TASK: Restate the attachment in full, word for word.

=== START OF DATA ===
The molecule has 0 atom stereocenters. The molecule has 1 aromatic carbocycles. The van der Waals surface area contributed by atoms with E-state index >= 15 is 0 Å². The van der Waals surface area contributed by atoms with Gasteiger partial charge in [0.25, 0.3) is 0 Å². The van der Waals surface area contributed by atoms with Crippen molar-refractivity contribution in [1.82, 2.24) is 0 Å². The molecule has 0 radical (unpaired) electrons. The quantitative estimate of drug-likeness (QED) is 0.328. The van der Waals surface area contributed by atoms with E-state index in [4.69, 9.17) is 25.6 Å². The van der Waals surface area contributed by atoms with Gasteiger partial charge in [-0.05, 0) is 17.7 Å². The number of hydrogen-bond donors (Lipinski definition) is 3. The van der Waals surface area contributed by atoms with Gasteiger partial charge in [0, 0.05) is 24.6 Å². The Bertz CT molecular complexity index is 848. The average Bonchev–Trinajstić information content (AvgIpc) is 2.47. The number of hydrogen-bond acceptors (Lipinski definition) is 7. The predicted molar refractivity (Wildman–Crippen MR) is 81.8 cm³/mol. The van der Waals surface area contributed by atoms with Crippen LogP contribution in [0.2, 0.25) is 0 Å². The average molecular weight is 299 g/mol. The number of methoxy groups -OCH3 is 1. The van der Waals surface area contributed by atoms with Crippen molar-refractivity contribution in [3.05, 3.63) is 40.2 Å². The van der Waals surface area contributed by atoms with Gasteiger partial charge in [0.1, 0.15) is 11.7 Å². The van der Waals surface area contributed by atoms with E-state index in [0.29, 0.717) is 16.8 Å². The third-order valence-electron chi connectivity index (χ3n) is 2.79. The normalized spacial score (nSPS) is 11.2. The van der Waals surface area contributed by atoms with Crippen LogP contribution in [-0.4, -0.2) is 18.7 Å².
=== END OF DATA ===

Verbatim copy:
The molecule has 0 atom stereocenters. The molecule has 1 aromatic carbocycles. The van der Waals surface area contributed by atoms with E-state index >= 15 is 0 Å². The van der Waals surface area contributed by atoms with Gasteiger partial charge in [0.25, 0.3) is 0 Å². The van der Waals surface area contributed by atoms with Crippen molar-refractivity contribution in [1.82, 2.24) is 0 Å². The molecule has 0 radical (unpaired) electrons. The quantitative estimate of drug-likeness (QED) is 0.328. The van der Waals surface area contributed by atoms with E-state index in [4.69, 9.17) is 25.6 Å². The van der Waals surface area contributed by atoms with Gasteiger partial charge in [-0.05, 0) is 17.7 Å². The number of hydrogen-bond donors (Lipinski definition) is 3. The van der Waals surface area contributed by atoms with Gasteiger partial charge in [0, 0.05) is 24.6 Å². The Bertz CT molecular complexity index is 848. The average Bonchev–Trinajstić information content (AvgIpc) is 2.47. The number of hydrogen-bond acceptors (Lipinski definition) is 7. The predicted molar refractivity (Wildman–Crippen MR) is 81.8 cm³/mol. The van der Waals surface area contributed by atoms with Crippen LogP contribution in [0.2, 0.25) is 0 Å². The average molecular weight is 299 g/mol. The number of methoxy groups -OCH3 is 1. The van der Waals surface area contributed by atoms with Crippen molar-refractivity contribution in [3.05, 3.63) is 40.2 Å². The van der Waals surface area contributed by atoms with Gasteiger partial charge in [0.1, 0.15) is 11.7 Å². The van der Waals surface area contributed by atoms with E-state index in [0.29, 0.717) is 16.8 Å². The third-order valence-electron chi connectivity index (χ3n) is 2.79. The normalized spacial score (nSPS) is 11.2. The van der Waals surface area contributed by atoms with Crippen LogP contribution in [-0.4, -0.2) is 18.7 Å².